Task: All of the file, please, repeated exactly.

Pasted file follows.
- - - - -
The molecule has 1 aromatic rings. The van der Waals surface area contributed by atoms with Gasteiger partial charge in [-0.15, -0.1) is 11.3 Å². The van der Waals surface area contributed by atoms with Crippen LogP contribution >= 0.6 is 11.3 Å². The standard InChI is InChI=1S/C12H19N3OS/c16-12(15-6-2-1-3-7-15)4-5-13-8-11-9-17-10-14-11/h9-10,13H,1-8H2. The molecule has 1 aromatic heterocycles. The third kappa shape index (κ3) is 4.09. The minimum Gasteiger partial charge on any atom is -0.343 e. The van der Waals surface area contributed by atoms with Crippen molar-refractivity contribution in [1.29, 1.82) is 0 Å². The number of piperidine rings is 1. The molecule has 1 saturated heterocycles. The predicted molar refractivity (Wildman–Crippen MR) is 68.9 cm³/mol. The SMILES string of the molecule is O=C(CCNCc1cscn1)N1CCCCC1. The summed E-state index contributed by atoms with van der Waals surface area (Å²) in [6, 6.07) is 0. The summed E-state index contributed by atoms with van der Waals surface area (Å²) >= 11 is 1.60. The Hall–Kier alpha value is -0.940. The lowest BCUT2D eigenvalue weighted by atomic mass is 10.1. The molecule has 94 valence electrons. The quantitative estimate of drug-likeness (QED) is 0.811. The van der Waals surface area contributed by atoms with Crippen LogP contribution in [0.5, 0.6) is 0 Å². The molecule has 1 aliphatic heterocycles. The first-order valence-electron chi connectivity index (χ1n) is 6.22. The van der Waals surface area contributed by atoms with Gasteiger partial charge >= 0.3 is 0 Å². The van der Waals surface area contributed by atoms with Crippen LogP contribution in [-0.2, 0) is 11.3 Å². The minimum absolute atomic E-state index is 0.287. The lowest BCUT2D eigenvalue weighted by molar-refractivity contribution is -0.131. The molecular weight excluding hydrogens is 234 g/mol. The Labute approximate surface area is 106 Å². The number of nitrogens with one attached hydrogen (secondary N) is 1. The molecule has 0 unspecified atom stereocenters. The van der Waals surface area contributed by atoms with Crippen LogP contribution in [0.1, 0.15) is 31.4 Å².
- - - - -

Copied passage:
The molecule has 1 aromatic rings. The van der Waals surface area contributed by atoms with Gasteiger partial charge in [-0.15, -0.1) is 11.3 Å². The van der Waals surface area contributed by atoms with Crippen LogP contribution >= 0.6 is 11.3 Å². The standard InChI is InChI=1S/C12H19N3OS/c16-12(15-6-2-1-3-7-15)4-5-13-8-11-9-17-10-14-11/h9-10,13H,1-8H2. The molecule has 1 aromatic heterocycles. The third kappa shape index (κ3) is 4.09. The minimum Gasteiger partial charge on any atom is -0.343 e. The van der Waals surface area contributed by atoms with Crippen molar-refractivity contribution in [1.29, 1.82) is 0 Å². The number of piperidine rings is 1. The molecule has 1 saturated heterocycles. The predicted molar refractivity (Wildman–Crippen MR) is 68.9 cm³/mol. The SMILES string of the molecule is O=C(CCNCc1cscn1)N1CCCCC1. The summed E-state index contributed by atoms with van der Waals surface area (Å²) in [6, 6.07) is 0. The summed E-state index contributed by atoms with van der Waals surface area (Å²) >= 11 is 1.60. The Hall–Kier alpha value is -0.940. The lowest BCUT2D eigenvalue weighted by atomic mass is 10.1. The molecule has 94 valence electrons. The quantitative estimate of drug-likeness (QED) is 0.811. The van der Waals surface area contributed by atoms with Crippen LogP contribution in [0.5, 0.6) is 0 Å². The molecule has 1 aliphatic heterocycles. The first-order valence-electron chi connectivity index (χ1n) is 6.22. The van der Waals surface area contributed by atoms with Gasteiger partial charge >= 0.3 is 0 Å². The van der Waals surface area contributed by atoms with Crippen LogP contribution in [-0.2, 0) is 11.3 Å². The minimum absolute atomic E-state index is 0.287. The lowest BCUT2D eigenvalue weighted by molar-refractivity contribution is -0.131. The molecular weight excluding hydrogens is 234 g/mol. The Labute approximate surface area is 106 Å². The number of nitrogens with one attached hydrogen (secondary N) is 1. The molecule has 0 unspecified atom stereocenters. The van der Waals surface area contributed by atoms with Crippen LogP contribution in [0.1, 0.15) is 31.4 Å².